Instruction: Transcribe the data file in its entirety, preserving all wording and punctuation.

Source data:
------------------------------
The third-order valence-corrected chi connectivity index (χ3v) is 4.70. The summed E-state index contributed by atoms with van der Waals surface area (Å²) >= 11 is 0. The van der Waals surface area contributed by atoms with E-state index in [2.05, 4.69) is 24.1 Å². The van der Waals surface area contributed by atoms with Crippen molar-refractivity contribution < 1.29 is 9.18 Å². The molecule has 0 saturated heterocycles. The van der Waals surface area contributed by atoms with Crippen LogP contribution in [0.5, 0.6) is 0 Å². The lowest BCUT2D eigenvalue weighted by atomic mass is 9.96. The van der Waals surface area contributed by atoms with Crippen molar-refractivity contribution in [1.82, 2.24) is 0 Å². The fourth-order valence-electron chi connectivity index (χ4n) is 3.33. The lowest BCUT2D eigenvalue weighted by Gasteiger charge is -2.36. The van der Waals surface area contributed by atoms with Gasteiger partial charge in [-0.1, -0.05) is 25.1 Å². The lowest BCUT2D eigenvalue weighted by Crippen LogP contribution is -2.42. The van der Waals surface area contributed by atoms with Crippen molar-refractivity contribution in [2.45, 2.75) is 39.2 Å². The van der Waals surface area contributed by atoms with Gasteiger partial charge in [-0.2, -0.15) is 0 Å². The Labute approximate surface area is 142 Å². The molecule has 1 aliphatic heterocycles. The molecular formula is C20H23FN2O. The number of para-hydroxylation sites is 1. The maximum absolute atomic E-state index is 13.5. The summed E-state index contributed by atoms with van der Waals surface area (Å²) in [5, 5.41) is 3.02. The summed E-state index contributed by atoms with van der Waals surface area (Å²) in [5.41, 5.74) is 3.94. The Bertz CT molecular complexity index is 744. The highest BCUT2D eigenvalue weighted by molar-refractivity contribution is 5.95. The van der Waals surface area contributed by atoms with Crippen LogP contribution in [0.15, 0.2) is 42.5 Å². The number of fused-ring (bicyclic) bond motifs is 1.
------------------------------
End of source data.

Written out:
The third-order valence-corrected chi connectivity index (χ3v) is 4.70. The summed E-state index contributed by atoms with van der Waals surface area (Å²) >= 11 is 0. The van der Waals surface area contributed by atoms with E-state index in [2.05, 4.69) is 24.1 Å². The van der Waals surface area contributed by atoms with Crippen molar-refractivity contribution < 1.29 is 9.18 Å². The molecule has 0 saturated heterocycles. The van der Waals surface area contributed by atoms with Crippen LogP contribution in [0.5, 0.6) is 0 Å². The lowest BCUT2D eigenvalue weighted by atomic mass is 9.96. The van der Waals surface area contributed by atoms with Crippen molar-refractivity contribution in [1.82, 2.24) is 0 Å². The fourth-order valence-electron chi connectivity index (χ4n) is 3.33. The lowest BCUT2D eigenvalue weighted by Gasteiger charge is -2.36. The van der Waals surface area contributed by atoms with Gasteiger partial charge in [-0.1, -0.05) is 25.1 Å². The lowest BCUT2D eigenvalue weighted by Crippen LogP contribution is -2.42. The van der Waals surface area contributed by atoms with Crippen molar-refractivity contribution in [2.45, 2.75) is 39.2 Å². The van der Waals surface area contributed by atoms with Gasteiger partial charge in [-0.2, -0.15) is 0 Å². The Labute approximate surface area is 142 Å². The molecule has 1 aliphatic heterocycles. The molecular formula is C20H23FN2O. The number of para-hydroxylation sites is 1. The maximum absolute atomic E-state index is 13.5. The summed E-state index contributed by atoms with van der Waals surface area (Å²) in [5, 5.41) is 3.02. The summed E-state index contributed by atoms with van der Waals surface area (Å²) in [5.41, 5.74) is 3.94. The Bertz CT molecular complexity index is 744. The highest BCUT2D eigenvalue weighted by molar-refractivity contribution is 5.95. The van der Waals surface area contributed by atoms with Crippen LogP contribution in [0.15, 0.2) is 42.5 Å². The number of fused-ring (bicyclic) bond motifs is 1.